Pollution-hit residents deliver petition to minister


The ongoing problems at the Le Rocher substation (photo) have been attributed to the age and deteriorating condition of the sewage system as a whole

The petition concerns the Le Rocher PUC substation, located at the Roche Caiman highway in between Wharf Hotel and Airtel where the Victoria Centralised Sewage Network flows through to be pumped further to Providence Sewage Treatment Plant.

According to the petition, residents have complained on numerous occasions since 2006 to various government authorities about the substation being overloaded and dumping effluent into the lagoon but say the problem still persists.

“We are affected and concerned citizens who urge our leaders to act now to stop PUC from dumping sewage sludge into Le Rocher Lagoon once and for all,” reads the petition.
“We have a right to a clean environment, to breathe clean air and not to be subjected to unbearable pollution from sewage.”

The director for standards and enforcement at the Ministry of Environment and Energy, Marie-May Jeremie, said that her ministry has been meeting with PUC since the start of the problems seven years ago.

“We have advised them on upgrading their sewage network and repairing the sections of the plant that is giving problems,” said Ms Jeremie. “However, it is unfortunate that some of our instructions have not been followed to the letter.”

“We are able to issue PUC with notices and even fines if they fail to carry out the ministry’s recommendations. This is part of the role we play in enforcement to bring about remedial action. In the long term, there is the possibility that a decision will have to be taken at national level, and full action may have to be carried out to overhaul the entire sewage processing system.”

When asked about the effect of the pollution on the tourism industry, Ms Jeremie said it was “highly likely” that this was having some negative impact on tourism.
“The highway is the main route to town and often the route taken on first arrival from the airport. It all boils down to what we do from here onwards, but I hope that this time something concrete will happen to solve the problem permanently.”

PUC’s executive chairman, Philippe Morin, said the situation was “highly regrettable” and that the utility company was continually working on the country’s sewage system in order to keep it in the best operational conditions possible.

Mr Morin attributed the ongoing problems at the Le Rocher substation to the age and deteriorating condition of the sewage system as a whole, even though the first of many reported sewage leak problems began at Le Rocher only four years after the brand new waste management system was constructed between the Victoria Centralised Sewage Network and Perseverance.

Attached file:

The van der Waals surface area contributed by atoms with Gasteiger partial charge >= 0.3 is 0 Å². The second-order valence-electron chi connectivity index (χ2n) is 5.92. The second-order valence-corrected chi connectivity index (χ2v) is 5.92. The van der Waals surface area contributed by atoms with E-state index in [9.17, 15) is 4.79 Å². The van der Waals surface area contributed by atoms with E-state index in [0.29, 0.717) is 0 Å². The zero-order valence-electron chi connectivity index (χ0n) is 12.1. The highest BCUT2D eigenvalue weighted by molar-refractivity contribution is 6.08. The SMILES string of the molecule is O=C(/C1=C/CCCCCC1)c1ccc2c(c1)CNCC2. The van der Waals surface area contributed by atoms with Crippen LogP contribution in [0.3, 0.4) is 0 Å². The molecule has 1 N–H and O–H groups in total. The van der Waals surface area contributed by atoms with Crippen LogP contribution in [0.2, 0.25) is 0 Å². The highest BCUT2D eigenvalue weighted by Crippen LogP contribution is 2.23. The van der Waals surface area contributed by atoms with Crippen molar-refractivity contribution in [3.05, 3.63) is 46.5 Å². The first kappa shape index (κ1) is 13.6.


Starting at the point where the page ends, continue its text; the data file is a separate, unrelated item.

Mr Morin explained that the recent sewage leak was due to the failure of an electronic control system at the substation.

“The control system has been exposed to the elements for quite a long time and also the environment where it is located contains some fairly corrosive gas emanating from the sewage at the station.”
“It is extremely difficult to prevent such incidents from happening at all,” said Mr Morin. “What I mean by that is that everywhere in the system we need to replace components and this process is ongoing.

“For example, we had already ordered materials such as pumps, valves and other control equipment to replace the equipment at that station. The equipment will be arriving soon – within the next six to eight weeks – and the plan was to immediately replace as many of the critical components as possible at that particular pumping station.”

When asked about the smell emanating from the substation, Mr Morin cautioned that the offensive odour was not likely to be contained completely in the future.

“Some gas from the pumping station will escape, irrespective of what you try to do. The plan has been to install – and we have already placed an order – some filters that would assist us to mitigate it, but there is no guarantee that you can completely eliminate the smell.”

Mr Morin said that although the PUC did have a plan for the upgrading of the entire sewage system, limited resources needed to be allocated not only to sewage but to the entire spectrum of utilities under PUC’s control, such as electricity production and distribution and water storage and supply.

“The whole system is in urgent need of complete refurbishment,” said Mr Morin. “This is why we are addressing critical areas where we have major issues. But we do not have the resources to replace the whole system in one go.”

Meanwhile, residents and visitors to the area have been cautioned not to come into contact with the water in the lagoon and have been requested to contact the Ministry of Health's public health department should they have any further concerns.